Spring Example 1

This is a simple example of String framework that uses two interfaces and three classes. Here, Executor classes used both classes StringProducer and String Consumer. Executor class gets both classes's instances using Spring framework and invokes method from each other. 

Consumer.java
package spring.example1;
public interface Consumer {
    void consume(String s);
}
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StringConsumer.java
package spring.example1;
public class StringConsumer implements Consumer  {
    public void consume(String s){
        System.out.println("DATA CONSUMED : "+s);
    }
}
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Producer.java
package spring.example1;
public interface Producer {
    String produce();
}
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StringProducer.java
package spring.example1;
public class StringProducer implements Producer {
    private String data="Test data ";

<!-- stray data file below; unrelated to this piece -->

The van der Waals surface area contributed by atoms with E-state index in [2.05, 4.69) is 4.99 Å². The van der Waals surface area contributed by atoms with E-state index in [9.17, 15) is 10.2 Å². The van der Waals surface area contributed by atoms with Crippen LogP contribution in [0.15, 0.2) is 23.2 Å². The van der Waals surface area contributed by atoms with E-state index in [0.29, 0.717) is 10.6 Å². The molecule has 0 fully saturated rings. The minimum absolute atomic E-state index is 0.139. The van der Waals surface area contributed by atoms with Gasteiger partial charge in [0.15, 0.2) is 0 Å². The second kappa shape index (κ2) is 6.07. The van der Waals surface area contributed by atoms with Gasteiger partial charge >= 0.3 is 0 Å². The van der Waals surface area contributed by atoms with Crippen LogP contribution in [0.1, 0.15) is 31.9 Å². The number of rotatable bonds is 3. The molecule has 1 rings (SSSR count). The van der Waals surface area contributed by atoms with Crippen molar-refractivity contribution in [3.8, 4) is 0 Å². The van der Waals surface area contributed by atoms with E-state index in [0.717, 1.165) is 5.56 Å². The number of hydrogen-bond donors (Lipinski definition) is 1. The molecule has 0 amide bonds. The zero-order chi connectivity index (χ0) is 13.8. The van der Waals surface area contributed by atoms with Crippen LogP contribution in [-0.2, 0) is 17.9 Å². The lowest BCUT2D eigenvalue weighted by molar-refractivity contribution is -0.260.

public String produce(){
        return data+" : TIME - "+new java.util.Date();
    }
}

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producer-consumer.properties

producer.(class)=spring.example1.StringProducer
consumer.(class)=spring.example1.StringConsumer

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Executor.java

package spring.example1;
//It uses dependency lookup, not dependency Injection
import org.springframework.beans.factory.support.BeanDefinitionReader;
import org.springframework.beans.factory.support.DefaultListableBeanFactory;
import org.springframework.beans.factory.support.PropertiesBeanDefinitionReader;
import org.springframework.core.io.ClassPathResource;
public class Executor {
    public static void main(String ar[]){
        DefaultListableBeanFactory bf=new DefaultListableBeanFactory();
        BeanDefinitionReader reader=new PropertiesBeanDefinitionReader(bf);
        ClassPathResource cpr=new ClassPathResource("spring/example1/producer-consumer.properties");
        reader.loadBeanDefinitions(cpr);

        Producer producer=(Producer)bf.getBean("producer");
        Consumer consumer=(Consumer)bf.getBean("consumer");

        consumer.consume(producer.produce());
    }
}

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